• Though the actual temperature is not well defined, it is below minus 150°C.
  • In the context of electron microscopy, it refers to the fact that the object to be imaged is frozen to such low temperatures to facilitate being studied under the beam of the electron microscope.
  • This method is so effective that even in recent times, it has been used to image the elusive Zika virus: When researchers began to suspect that the Zika virus was causing the epidemic of brain-damaged newborns in Brazil, they turned to cryo-EM to visualise the virus.
  • Over a few months, three dimensional (3D) images of the virus at atomic resolution were generated and researchers could start searching for potential targets for pharmaceuticals.
Scientific Contributions in This Field
  • Prof. Frank had long worked to find a solution to just that problem.
  • In 1975, he presented a theoretical strategy where the apparently minimal information found in the electron microscope’s two-dimensional images could be merged to generate a high-resolution, three-dimensional whole.
  • Between 1975 and 1986, Prof. Frank succeeded in merging two fuzzy images of a molecule to get a three-dimensional image.
  • In 1978, Prof. Dubochet was recruited to the European Molecular Biology Laboratory in Heidelberg to solve another of the electron microscope’s basic problems: how biological samples dry out and are damaged when exposed to a vacuum.
  • The solution he envisaged was to freeze water rapidly so that instead of solidifying into a crystalline solid, it freezes into a disordered state, which is like a glass.
  • Though a glass appears to be solid, it is actually what is called a supercooled liquid in which individual molecules are arranged at random instead of a periodic crystalline solid structure.
    Prof. Dubochet realised that if he could freeze the water to form a glassy state, what is known as vitrified water, it would not dry up when excited by the beam.
  • In the early 1980s, Prof. Dubochet cooled water so rapidly that it solidified in its liquid form around a biological sample, allowing the biomolecules to retain their natural shape even in a vacuum.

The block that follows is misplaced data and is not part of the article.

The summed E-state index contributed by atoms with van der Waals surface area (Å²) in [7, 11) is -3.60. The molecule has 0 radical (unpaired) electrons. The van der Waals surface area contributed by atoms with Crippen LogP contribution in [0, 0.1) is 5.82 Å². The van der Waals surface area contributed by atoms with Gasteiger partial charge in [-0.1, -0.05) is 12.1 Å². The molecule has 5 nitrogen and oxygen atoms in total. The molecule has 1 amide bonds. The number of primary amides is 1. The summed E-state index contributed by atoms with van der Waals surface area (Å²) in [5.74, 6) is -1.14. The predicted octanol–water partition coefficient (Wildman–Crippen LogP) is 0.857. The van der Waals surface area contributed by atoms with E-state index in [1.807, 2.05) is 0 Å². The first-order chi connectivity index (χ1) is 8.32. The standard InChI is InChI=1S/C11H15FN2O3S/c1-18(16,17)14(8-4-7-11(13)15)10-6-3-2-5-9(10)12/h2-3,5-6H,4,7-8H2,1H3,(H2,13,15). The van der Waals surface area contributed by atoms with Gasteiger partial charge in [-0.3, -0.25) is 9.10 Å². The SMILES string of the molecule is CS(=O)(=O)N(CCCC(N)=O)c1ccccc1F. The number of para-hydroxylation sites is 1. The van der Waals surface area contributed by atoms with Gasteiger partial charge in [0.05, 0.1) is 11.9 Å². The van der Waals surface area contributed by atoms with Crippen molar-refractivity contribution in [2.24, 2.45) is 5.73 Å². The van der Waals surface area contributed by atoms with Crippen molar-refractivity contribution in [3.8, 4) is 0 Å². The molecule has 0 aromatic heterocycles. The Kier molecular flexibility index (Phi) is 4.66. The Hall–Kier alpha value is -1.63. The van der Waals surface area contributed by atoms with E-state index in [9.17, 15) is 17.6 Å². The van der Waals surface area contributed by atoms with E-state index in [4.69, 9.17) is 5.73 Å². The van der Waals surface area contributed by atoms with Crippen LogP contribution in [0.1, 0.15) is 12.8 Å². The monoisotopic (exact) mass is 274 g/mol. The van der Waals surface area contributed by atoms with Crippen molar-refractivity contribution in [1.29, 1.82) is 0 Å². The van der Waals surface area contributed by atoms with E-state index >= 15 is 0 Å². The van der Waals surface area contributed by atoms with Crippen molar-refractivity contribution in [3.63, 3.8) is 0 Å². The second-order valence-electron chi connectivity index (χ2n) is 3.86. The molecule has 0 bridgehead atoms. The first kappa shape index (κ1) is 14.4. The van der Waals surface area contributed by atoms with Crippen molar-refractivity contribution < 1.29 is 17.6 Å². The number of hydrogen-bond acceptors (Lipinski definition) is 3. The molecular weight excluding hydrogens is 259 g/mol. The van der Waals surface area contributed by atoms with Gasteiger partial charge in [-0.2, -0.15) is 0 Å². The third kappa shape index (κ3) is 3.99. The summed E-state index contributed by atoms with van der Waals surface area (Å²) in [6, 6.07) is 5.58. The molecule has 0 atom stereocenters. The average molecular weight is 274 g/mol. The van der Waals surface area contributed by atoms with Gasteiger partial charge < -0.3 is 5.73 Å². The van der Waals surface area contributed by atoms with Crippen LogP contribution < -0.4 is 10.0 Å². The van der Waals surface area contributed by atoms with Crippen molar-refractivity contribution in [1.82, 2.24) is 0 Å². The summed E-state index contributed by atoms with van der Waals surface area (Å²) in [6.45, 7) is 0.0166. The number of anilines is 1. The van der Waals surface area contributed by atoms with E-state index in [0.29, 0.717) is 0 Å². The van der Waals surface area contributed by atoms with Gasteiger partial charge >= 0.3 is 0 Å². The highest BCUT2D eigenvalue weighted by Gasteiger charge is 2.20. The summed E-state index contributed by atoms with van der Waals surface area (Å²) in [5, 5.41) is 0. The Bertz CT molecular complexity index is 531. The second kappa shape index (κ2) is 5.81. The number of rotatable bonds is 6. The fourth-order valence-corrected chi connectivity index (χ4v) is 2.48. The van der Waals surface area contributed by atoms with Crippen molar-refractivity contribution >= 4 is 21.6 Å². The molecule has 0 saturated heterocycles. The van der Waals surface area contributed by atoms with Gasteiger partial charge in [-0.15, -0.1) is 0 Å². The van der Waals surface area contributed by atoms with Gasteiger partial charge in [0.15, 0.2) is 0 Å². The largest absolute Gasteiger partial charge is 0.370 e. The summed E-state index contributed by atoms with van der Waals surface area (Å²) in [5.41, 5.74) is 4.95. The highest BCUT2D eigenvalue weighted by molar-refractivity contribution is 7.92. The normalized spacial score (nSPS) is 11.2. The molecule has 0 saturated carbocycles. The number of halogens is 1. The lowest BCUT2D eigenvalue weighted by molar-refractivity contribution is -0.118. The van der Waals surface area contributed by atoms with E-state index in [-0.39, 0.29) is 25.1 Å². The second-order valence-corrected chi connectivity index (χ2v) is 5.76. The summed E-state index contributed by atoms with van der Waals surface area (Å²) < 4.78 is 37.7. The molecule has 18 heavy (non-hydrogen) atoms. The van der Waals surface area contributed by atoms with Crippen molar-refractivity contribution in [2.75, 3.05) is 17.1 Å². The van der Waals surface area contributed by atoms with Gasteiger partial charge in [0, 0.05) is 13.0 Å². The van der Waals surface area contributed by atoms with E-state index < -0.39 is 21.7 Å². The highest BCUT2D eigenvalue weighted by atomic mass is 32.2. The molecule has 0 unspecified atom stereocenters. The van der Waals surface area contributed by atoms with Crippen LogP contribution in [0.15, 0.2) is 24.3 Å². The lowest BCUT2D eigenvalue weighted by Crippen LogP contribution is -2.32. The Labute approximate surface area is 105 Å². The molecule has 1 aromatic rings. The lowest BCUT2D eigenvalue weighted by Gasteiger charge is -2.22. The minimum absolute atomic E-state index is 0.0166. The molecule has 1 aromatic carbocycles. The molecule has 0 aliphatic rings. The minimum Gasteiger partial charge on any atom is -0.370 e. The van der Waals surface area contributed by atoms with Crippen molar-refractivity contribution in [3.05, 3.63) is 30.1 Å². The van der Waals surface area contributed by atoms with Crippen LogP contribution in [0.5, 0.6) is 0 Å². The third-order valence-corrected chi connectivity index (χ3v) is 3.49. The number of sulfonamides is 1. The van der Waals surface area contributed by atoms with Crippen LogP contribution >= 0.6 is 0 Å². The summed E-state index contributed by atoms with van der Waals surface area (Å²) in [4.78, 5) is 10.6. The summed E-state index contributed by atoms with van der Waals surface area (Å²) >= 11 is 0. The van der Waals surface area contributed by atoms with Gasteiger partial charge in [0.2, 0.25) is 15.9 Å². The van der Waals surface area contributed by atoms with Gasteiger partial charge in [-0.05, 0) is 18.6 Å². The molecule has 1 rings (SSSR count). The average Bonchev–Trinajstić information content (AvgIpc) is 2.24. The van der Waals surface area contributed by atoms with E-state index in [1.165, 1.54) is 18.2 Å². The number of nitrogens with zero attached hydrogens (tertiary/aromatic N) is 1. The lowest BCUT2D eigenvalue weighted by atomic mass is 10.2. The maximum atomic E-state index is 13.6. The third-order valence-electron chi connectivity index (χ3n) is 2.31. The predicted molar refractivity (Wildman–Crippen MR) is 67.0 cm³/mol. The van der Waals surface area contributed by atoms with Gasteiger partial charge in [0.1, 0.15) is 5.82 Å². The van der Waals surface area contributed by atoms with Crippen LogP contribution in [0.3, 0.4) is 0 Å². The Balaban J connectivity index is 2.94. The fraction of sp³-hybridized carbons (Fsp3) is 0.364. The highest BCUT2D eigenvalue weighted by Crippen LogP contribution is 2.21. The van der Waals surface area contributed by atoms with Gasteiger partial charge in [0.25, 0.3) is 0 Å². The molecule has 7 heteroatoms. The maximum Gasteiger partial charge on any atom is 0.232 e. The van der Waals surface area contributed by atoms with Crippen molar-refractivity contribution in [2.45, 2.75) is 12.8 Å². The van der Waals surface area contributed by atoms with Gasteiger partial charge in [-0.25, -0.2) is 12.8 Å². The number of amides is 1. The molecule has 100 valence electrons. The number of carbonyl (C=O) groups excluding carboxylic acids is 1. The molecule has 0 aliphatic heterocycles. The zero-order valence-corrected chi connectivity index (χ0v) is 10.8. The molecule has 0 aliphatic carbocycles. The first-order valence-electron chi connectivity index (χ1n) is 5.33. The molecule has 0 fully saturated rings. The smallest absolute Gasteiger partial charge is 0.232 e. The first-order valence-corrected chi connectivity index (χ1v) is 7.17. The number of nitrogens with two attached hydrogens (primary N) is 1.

• In 1984, he published the first images of a number of different viruses, round and hexagonal, that are shown in sharp contrast against the background of vitrified water.

4)   Where is a Turtle sanctuary being built to protect the biodiversity of River Ganga?

a. Allahabad
b. Lucknow
c. Mirzapur
d. Patna
Answer  Explanation 

ANSWER: Allahabad

In order to protect the rich aquatic biodiversity of river Ganga from escalating anthropogenic pressures, development of a Turtle sanctuary in Allahabad along with a River Biodiversity Park at Sangam have been approved under Namami Gange programme.

The project at an estimated cost of INR 1.34 crore would include development of River Biodiversity Park at Sangam (confluence of Ganga, Yamuna and mythical Sarasvati), establishment of a Turtle Rearing Centre (Permanent nursery at Triveni Pushp and makeshift annual hatcheries) and awareness about the importance of river Ganga and imperativeness of its conservation has been approved.

This project will provide much needed platform to make the visitors aware of their place in the ecosystem, their roles and responsibilities, improve their understanding of the complexity of co-existence with the environment and help generate awareness for reducing the impact of human activities on critical natural resources.

The task of dissipating knowledge about river Ganga will be taken up ardently in this project, which is 100% centrally funded.

River Ganga's Diversity: Know More

  • The sustenance of more than 2000 aquatic species including threatened gharials, dolphins and turtles in river Ganga exemplifies the rich biodiversity of this lifeline to over 40 per cent of the country’s population.
  • Rivers Ganga and Yamuna at Allahabad are home to some of the most endangered fauna like turtles (Batagur kachuga, Batagur dhongoka, Nilssonia gangetica, Chitra indica, Hardella thurjii etc.), the National Aquatic Animal - Gangetic dolphin (Platanista gangetica), the Gharial (Gavialis gangeticus) and numerous migratory and resident birds.